I’ve noticed only one outage from Simply Mail Solutions which lasted only a couple of minutes when connection to the server went down, and one period of particularly slow connectivity … but then it was 01:00 in the morning, they were doing some maintenance on the servers (I discovered via a quick support call) and I should have been in my bed!

There is a balance to be made when using a hosted service like this for such important personal data between:

  1. the reassurance that I have one ‘golden copy’ of data, stored centrally that is accessed by all my devices, and
  2. the potential for it to be a single point of failure: if it goes down completely I can’t synchronize between locations and my data isn’t up-to-date.

But given my previous experience of hours and hours wasted by repeatedly cleaning up corrupted or deleted data through failed synchronizations, and living with the uncertainty that perhaps my work calendar isn’t exactly the same as my home, laptop or mobile phone calendars … I think I’ll stick with Exchange for a while.

Fixing ActiveSync woes with Outlook 2007

Microsoft ActiveSync

Now here’s a remarkable (even blogable) thing: my slow Windows Mobile to Outlook ActiveSync synchronization woes now appear to be a thing of the past. But not before running into some difficulties.

After I upgraded from Microsoft Outlook 2003 to Microsoft Outlook 2007 ActiveSync point-blank refused to connect to my beloved O2 Xda Orbit.

Not only had I upgraded Outlook itself, I’d also moved from the older “Outlook 97-2002” PST file format to the newer “Outlook 2003-2007” format. I didn’t even realise that I had been working with the older format. That must go back to my upgrade from Outlook 2000 to 2003.

My usual solutions did nothing to help:

  • Remove the Windows Mobile 6 device from the cradle and then reseat it.
  • Reboot the Windows Mobile 6 device.
  • Reboot the Windows XP device.
  • Run scanpst.exe on my Outlook.pst file.

I went for a solution-hunt on Google, and discovered that disabling the advanced nework functionality might just do the trick. And you know what: it did.

What I did

  1. Click Start > Settings
  2. Click on the Connections tab, and you see this:

Windows Mobile 6 Settings

  1. Double-tap the “USB to PC” icon
  2. Now untick the only option available: “Enable advanced network functionality”.
  3. Click OK button (top right).

Windows Mobile 6 USB to PC settings

Now everything seems to be running faster and more responsive on my O2 Xda Orbit (not just connecting to ActiveSync but accessing menus, calendar data, contacts, applications start faster), and it connects to ActiveSync first time, even straight after a system reboot. Previously it would always object, and I’d need to remove it from the cradle and leave it until after the system had completely booted up.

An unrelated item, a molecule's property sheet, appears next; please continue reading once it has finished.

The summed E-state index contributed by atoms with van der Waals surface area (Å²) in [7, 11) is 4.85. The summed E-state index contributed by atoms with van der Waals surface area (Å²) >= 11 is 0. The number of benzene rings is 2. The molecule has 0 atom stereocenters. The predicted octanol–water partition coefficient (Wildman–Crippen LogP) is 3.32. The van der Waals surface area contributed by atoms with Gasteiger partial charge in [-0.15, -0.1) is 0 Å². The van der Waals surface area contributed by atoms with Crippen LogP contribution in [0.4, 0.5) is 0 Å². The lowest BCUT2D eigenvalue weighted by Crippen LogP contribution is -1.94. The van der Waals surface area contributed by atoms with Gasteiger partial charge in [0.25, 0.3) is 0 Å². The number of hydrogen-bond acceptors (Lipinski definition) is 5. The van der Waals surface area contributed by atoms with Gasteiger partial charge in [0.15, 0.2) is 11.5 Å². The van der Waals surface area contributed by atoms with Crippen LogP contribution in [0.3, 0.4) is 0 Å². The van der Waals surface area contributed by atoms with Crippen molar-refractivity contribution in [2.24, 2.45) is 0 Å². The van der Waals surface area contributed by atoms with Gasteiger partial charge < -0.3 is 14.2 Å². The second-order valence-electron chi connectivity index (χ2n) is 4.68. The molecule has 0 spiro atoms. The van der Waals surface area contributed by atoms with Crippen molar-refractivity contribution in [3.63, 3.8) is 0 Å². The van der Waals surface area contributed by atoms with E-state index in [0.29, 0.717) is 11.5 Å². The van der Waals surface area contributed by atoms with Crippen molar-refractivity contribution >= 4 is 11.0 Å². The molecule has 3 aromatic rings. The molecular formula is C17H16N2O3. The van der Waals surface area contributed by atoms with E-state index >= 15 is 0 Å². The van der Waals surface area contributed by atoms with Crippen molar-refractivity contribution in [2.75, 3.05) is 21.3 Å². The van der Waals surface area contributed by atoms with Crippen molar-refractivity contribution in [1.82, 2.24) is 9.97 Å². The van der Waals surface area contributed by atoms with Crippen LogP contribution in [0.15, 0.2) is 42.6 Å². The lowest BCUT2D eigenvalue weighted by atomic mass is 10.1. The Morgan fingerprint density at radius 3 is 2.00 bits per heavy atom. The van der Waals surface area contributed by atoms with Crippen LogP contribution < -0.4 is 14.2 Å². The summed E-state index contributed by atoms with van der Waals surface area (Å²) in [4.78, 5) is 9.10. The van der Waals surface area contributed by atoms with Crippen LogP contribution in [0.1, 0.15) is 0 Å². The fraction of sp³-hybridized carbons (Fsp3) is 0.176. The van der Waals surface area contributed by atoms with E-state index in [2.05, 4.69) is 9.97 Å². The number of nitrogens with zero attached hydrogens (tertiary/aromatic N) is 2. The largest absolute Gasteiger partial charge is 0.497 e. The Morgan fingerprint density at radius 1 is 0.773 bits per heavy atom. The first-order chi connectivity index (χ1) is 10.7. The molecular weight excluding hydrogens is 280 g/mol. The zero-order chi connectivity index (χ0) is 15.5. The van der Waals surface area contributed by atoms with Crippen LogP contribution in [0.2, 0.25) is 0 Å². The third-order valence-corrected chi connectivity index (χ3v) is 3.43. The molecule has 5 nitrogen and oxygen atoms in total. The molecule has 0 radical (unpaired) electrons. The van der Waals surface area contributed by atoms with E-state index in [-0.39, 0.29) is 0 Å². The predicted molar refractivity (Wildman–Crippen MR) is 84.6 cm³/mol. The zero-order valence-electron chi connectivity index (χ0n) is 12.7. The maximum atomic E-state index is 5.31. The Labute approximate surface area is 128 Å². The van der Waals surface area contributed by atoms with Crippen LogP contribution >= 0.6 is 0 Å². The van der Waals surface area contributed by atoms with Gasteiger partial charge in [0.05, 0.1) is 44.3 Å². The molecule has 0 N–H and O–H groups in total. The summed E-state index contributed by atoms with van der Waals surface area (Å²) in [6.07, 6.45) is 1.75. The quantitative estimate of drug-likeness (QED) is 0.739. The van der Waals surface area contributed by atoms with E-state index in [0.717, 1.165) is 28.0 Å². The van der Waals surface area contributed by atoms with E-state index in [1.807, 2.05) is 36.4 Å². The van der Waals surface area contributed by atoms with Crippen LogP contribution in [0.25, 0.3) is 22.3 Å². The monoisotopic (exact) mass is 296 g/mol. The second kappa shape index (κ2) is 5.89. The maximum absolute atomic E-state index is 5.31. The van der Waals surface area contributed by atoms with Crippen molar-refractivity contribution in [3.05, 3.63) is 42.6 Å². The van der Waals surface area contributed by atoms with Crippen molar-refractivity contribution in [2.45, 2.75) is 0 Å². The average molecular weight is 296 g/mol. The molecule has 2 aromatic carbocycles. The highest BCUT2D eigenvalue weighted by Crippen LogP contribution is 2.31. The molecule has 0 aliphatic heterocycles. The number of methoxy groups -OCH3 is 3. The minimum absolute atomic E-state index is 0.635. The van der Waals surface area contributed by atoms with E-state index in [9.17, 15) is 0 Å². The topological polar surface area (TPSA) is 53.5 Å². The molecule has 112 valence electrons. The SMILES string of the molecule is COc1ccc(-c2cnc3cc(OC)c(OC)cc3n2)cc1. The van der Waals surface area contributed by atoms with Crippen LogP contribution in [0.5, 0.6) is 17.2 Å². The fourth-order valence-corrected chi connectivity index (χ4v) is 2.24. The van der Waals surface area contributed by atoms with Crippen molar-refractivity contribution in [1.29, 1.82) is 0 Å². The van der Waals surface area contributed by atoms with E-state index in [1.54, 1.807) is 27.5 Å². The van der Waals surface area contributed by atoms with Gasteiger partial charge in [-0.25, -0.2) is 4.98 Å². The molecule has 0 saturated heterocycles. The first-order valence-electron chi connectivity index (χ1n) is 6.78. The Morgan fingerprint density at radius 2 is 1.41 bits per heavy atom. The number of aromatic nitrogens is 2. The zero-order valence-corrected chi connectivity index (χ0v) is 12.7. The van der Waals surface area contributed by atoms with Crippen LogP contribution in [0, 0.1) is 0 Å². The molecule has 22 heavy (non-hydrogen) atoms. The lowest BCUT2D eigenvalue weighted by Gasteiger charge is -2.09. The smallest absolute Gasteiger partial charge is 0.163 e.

But …

The only thing is that I’m not entirely sure what “advanced network functionality” is. I’m not sure what I’ve disabled, what I’m missing out on … any ideas?

Error’d: Attention required

Microsoft ActiveSync - Notes: attention required.

What a tremendous error message I received the other day while trying to synchronize Outlook with my O2 Xda Orbit (running Windows Mobile 6). In the status column opposite the Notes icon I got the message: Attention required.

Above it, against my profile (Home) written in red the same message: Attention required. But this one was a link.

So I clicked it. And got a pop-up window with the meaningful message: Notes: attention required.

Kind of wish I hadn’t bothered now! Still, at least I gave it some attention.

There’s some folks I know who could really do with that alert window — actually, not so much for them but those around them!

Why is ActiveSync so slow?

I’ve probably said it before, I’ll say it again:

Why does Microsoft ActiveSync take such an inordinate length of time to synchronize Outlook 2003 with Outlook Mobile?

My Xda Orbit is currently doing an initial sync with Outlook. It has taken 75 minutes so far and it still says “Processing”.

My Psion Series 5mx or Series 7 on the other hand will do an initial sync in less than 10 minutes. Using software from the turn of the millennium!

Update #1: that’s the two hours mark now … still “Processing”.

Update #2: … and three hours passes … still “Processing”.

Update #3: … and four hours passes by. The really annoying thing is that there is no feedback other than “Processing”. The rest of ActiveSync is working fine, e.g. Explore and Connection Settings … but is it synchronizing with Outlook?

Update #4: I eventually cancelled the synchronization, deleted the ActiveSync profile on my O2 Xda Orbit and within Microsoft ActiveSync and then reconnected.  I then set it to sync only Tasks — that completed; then Tasks and Notes — that completed too; then Tasks, Notes and Contacts — that’s completed.  Just Calendar to do now, and I should be done. At last!